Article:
Activation of JNK1 contributes to dystrophic muscle pathogenesis

S M Kolodziejczyk, G S Walsh, K Balazsi, P Seale, J Sandoz, A M Hierlihy, M A Rudnicki, J S Chamberlain, F D Miller, L A Megeney
Current Biology: CB 2001 August 21, 11 (16): 1278-82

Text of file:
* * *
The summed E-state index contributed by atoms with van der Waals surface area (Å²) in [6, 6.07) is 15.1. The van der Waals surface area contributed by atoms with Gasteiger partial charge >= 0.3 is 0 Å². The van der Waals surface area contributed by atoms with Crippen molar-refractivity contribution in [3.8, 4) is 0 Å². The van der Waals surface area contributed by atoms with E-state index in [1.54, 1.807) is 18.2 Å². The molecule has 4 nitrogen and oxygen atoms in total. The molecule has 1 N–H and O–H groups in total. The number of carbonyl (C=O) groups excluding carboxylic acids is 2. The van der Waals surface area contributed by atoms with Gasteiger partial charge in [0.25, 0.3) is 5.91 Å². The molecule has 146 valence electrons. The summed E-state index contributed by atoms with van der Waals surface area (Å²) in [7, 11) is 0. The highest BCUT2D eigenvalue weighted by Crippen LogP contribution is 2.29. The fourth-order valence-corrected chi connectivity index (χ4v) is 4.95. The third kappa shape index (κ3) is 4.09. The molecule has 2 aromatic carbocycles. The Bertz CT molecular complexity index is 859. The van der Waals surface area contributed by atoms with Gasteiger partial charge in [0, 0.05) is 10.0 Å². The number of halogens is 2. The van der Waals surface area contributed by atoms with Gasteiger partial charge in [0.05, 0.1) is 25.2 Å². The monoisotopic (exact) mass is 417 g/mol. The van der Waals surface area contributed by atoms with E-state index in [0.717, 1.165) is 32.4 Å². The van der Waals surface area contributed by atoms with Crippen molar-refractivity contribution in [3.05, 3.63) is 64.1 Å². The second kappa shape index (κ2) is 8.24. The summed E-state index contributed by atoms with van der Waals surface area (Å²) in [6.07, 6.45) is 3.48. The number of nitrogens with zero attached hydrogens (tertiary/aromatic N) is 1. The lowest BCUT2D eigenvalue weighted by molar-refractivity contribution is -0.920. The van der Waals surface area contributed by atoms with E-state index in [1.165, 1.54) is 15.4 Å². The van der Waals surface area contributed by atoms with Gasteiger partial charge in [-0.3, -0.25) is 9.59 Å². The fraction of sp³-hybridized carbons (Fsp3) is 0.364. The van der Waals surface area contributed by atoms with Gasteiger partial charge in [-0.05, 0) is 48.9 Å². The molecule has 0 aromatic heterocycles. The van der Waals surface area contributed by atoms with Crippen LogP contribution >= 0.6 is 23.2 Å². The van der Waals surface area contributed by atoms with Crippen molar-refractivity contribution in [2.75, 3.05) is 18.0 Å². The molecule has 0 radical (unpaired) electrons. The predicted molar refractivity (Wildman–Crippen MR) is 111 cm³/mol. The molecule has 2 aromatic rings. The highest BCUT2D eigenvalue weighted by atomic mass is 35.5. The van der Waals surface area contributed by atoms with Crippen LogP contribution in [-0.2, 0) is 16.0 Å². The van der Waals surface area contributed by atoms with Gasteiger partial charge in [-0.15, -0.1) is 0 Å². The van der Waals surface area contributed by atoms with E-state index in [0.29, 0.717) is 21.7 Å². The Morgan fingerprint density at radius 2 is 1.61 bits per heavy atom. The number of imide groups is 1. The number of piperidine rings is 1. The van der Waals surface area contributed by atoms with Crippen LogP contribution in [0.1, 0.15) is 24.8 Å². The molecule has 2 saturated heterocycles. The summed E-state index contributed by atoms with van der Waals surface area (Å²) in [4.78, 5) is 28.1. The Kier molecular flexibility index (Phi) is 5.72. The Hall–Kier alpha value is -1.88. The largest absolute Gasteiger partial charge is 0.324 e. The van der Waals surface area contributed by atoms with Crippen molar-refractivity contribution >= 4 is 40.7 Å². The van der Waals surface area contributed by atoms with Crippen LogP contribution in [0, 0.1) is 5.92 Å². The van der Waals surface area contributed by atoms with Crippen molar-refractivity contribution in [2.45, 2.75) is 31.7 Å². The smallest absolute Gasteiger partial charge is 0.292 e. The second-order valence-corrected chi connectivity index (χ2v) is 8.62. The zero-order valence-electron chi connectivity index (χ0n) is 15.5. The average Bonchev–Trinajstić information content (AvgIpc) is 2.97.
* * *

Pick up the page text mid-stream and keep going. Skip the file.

Duchenne Muscular Dystrophy (DMD) originates from deleterious mutations in the dystrophin gene, with a complete loss of the protein product. Subsequently, the disease is manifested in severe striated muscle wasting and death in early adulthood. Dystrophin provides a structural base for the assembly of an integral membrane protein complex. As such, dystrophin deficiency leads to an altered mechanical integrity of the myofiber and a predisposition to contraction-induced damage. However, the development of myofiber degeneration prior to an observed mechanical defect has been documented in various dystrophic models. Although activation of a detrimental signal transduction pathway has been suggested as a probable cause, a specific cellular cascade has yet to be defined. Here, it is shown that murine models of DMD displayed a muscle-specific activation of JNK1. Independent activation of JNK1 resulted in defects in myotube viability and integrity in vitro, similar to a dystrophic phenotype. In addition, direct muscle injection of an adenoviral construct containing the JNK1 inhibitory protein, JIP1, dramatically attenuated the progression of dystrophic myofiber destruction. Taken together, these results suggest that a JNK1-mediated signal cascade is a conserved feature of dystrophic muscle and contributes to the progression of the disease pathogenesis.

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